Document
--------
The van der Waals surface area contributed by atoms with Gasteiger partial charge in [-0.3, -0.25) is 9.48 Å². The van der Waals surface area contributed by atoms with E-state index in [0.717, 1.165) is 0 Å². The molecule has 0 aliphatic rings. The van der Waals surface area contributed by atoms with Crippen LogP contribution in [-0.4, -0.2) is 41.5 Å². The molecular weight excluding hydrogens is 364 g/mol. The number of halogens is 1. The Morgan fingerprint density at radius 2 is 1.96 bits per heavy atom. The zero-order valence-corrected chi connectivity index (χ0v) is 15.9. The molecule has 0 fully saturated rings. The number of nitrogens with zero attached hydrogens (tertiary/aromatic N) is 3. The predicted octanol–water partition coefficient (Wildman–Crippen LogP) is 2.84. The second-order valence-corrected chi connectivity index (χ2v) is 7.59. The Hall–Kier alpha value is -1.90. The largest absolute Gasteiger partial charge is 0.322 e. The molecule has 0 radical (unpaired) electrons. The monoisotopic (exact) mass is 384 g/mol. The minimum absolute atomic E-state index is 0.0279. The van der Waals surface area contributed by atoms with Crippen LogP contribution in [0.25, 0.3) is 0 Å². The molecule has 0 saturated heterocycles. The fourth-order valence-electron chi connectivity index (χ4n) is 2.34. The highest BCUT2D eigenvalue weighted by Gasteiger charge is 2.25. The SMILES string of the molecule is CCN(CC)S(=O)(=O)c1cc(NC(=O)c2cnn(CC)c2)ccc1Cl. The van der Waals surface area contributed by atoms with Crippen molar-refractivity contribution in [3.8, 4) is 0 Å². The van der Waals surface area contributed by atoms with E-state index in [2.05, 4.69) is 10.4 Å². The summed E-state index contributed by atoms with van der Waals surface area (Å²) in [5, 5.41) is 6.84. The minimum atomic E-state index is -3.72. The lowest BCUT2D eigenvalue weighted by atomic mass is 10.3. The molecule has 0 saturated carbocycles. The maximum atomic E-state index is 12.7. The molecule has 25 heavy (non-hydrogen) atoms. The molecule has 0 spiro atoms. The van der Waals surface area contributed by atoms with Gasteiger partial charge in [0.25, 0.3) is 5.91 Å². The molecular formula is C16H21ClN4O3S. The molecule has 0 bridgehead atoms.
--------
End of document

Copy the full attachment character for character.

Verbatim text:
The van der Waals surface area contributed by atoms with Gasteiger partial charge in [-0.3, -0.25) is 9.48 Å². The van der Waals surface area contributed by atoms with E-state index in [0.717, 1.165) is 0 Å². The molecule has 0 aliphatic rings. The van der Waals surface area contributed by atoms with Crippen LogP contribution in [-0.4, -0.2) is 41.5 Å². The molecular weight excluding hydrogens is 364 g/mol. The number of halogens is 1. The Morgan fingerprint density at radius 2 is 1.96 bits per heavy atom. The zero-order valence-corrected chi connectivity index (χ0v) is 15.9. The molecule has 0 fully saturated rings. The number of nitrogens with zero attached hydrogens (tertiary/aromatic N) is 3. The predicted octanol–water partition coefficient (Wildman–Crippen LogP) is 2.84. The second-order valence-corrected chi connectivity index (χ2v) is 7.59. The Hall–Kier alpha value is -1.90. The largest absolute Gasteiger partial charge is 0.322 e. The molecule has 0 radical (unpaired) electrons. The monoisotopic (exact) mass is 384 g/mol. The minimum absolute atomic E-state index is 0.0279. The van der Waals surface area contributed by atoms with Crippen LogP contribution in [0.25, 0.3) is 0 Å². The molecule has 0 saturated heterocycles. The fourth-order valence-electron chi connectivity index (χ4n) is 2.34. The highest BCUT2D eigenvalue weighted by Gasteiger charge is 2.25. The SMILES string of the molecule is CCN(CC)S(=O)(=O)c1cc(NC(=O)c2cnn(CC)c2)ccc1Cl. The van der Waals surface area contributed by atoms with Crippen molar-refractivity contribution in [3.8, 4) is 0 Å². The van der Waals surface area contributed by atoms with E-state index in [2.05, 4.69) is 10.4 Å². The summed E-state index contributed by atoms with van der Waals surface area (Å²) in [5, 5.41) is 6.84. The minimum atomic E-state index is -3.72. The lowest BCUT2D eigenvalue weighted by atomic mass is 10.3. The molecule has 0 saturated carbocycles. The maximum atomic E-state index is 12.7. The molecule has 25 heavy (non-hydrogen) atoms. The molecule has 0 spiro atoms. The van der Waals surface area contributed by atoms with Gasteiger partial charge in [0.25, 0.3) is 5.91 Å². The molecular formula is C16H21ClN4O3S. The molecule has 0 bridgehead atoms.